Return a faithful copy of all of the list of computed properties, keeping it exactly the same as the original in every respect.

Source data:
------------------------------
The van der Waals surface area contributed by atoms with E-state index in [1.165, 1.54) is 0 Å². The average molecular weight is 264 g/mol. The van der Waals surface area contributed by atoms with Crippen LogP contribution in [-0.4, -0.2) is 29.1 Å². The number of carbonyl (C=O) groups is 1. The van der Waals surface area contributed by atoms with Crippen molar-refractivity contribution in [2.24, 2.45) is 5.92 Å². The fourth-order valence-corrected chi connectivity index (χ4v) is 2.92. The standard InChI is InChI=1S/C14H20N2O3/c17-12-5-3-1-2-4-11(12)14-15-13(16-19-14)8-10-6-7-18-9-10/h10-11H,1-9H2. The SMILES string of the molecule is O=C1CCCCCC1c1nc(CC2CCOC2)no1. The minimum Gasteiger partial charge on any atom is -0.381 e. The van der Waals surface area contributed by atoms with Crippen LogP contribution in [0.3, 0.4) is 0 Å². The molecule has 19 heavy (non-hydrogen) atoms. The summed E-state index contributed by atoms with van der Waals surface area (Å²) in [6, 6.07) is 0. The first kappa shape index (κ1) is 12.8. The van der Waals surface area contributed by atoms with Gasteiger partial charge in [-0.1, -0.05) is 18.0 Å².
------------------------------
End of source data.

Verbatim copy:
The van der Waals surface area contributed by atoms with E-state index in [1.165, 1.54) is 0 Å². The average molecular weight is 264 g/mol. The van der Waals surface area contributed by atoms with Crippen LogP contribution in [-0.4, -0.2) is 29.1 Å². The number of carbonyl (C=O) groups is 1. The van der Waals surface area contributed by atoms with Crippen molar-refractivity contribution in [2.24, 2.45) is 5.92 Å². The fourth-order valence-corrected chi connectivity index (χ4v) is 2.92. The standard InChI is InChI=1S/C14H20N2O3/c17-12-5-3-1-2-4-11(12)14-15-13(16-19-14)8-10-6-7-18-9-10/h10-11H,1-9H2. The SMILES string of the molecule is O=C1CCCCCC1c1nc(CC2CCOC2)no1. The minimum Gasteiger partial charge on any atom is -0.381 e. The van der Waals surface area contributed by atoms with Crippen LogP contribution in [0.3, 0.4) is 0 Å². The molecule has 19 heavy (non-hydrogen) atoms. The summed E-state index contributed by atoms with van der Waals surface area (Å²) in [6, 6.07) is 0. The first kappa shape index (κ1) is 12.8. The van der Waals surface area contributed by atoms with Gasteiger partial charge in [-0.1, -0.05) is 18.0 Å².